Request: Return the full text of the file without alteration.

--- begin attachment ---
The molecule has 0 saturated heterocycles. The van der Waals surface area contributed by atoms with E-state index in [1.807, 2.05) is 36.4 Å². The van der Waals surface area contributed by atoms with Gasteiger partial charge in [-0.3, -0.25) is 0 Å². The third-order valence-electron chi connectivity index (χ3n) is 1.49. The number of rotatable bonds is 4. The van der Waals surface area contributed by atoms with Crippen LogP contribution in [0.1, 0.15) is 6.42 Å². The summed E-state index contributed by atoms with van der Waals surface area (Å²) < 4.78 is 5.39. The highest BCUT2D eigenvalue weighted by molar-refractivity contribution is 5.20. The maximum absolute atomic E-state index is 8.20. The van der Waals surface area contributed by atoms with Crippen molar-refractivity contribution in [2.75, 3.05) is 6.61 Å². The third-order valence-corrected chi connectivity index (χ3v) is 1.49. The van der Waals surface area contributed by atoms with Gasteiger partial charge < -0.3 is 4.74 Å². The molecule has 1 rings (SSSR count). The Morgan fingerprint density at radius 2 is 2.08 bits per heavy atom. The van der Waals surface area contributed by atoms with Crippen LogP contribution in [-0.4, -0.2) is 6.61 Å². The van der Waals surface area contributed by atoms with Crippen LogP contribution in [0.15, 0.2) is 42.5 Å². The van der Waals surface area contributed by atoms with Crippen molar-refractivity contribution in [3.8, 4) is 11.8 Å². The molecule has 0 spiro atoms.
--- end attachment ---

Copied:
The molecule has 0 saturated heterocycles. The van der Waals surface area contributed by atoms with E-state index in [1.807, 2.05) is 36.4 Å². The van der Waals surface area contributed by atoms with Gasteiger partial charge in [-0.3, -0.25) is 0 Å². The third-order valence-electron chi connectivity index (χ3n) is 1.49. The number of rotatable bonds is 4. The van der Waals surface area contributed by atoms with Crippen LogP contribution in [0.1, 0.15) is 6.42 Å². The summed E-state index contributed by atoms with van der Waals surface area (Å²) < 4.78 is 5.39. The highest BCUT2D eigenvalue weighted by molar-refractivity contribution is 5.20. The maximum absolute atomic E-state index is 8.20. The van der Waals surface area contributed by atoms with Crippen molar-refractivity contribution in [2.75, 3.05) is 6.61 Å². The third-order valence-corrected chi connectivity index (χ3v) is 1.49. The van der Waals surface area contributed by atoms with Gasteiger partial charge < -0.3 is 4.74 Å². The molecule has 1 rings (SSSR count). The Morgan fingerprint density at radius 2 is 2.08 bits per heavy atom. The van der Waals surface area contributed by atoms with Crippen LogP contribution in [-0.4, -0.2) is 6.61 Å². The van der Waals surface area contributed by atoms with Crippen LogP contribution in [0.15, 0.2) is 42.5 Å². The van der Waals surface area contributed by atoms with Crippen molar-refractivity contribution in [3.8, 4) is 11.8 Å². The molecule has 0 spiro atoms.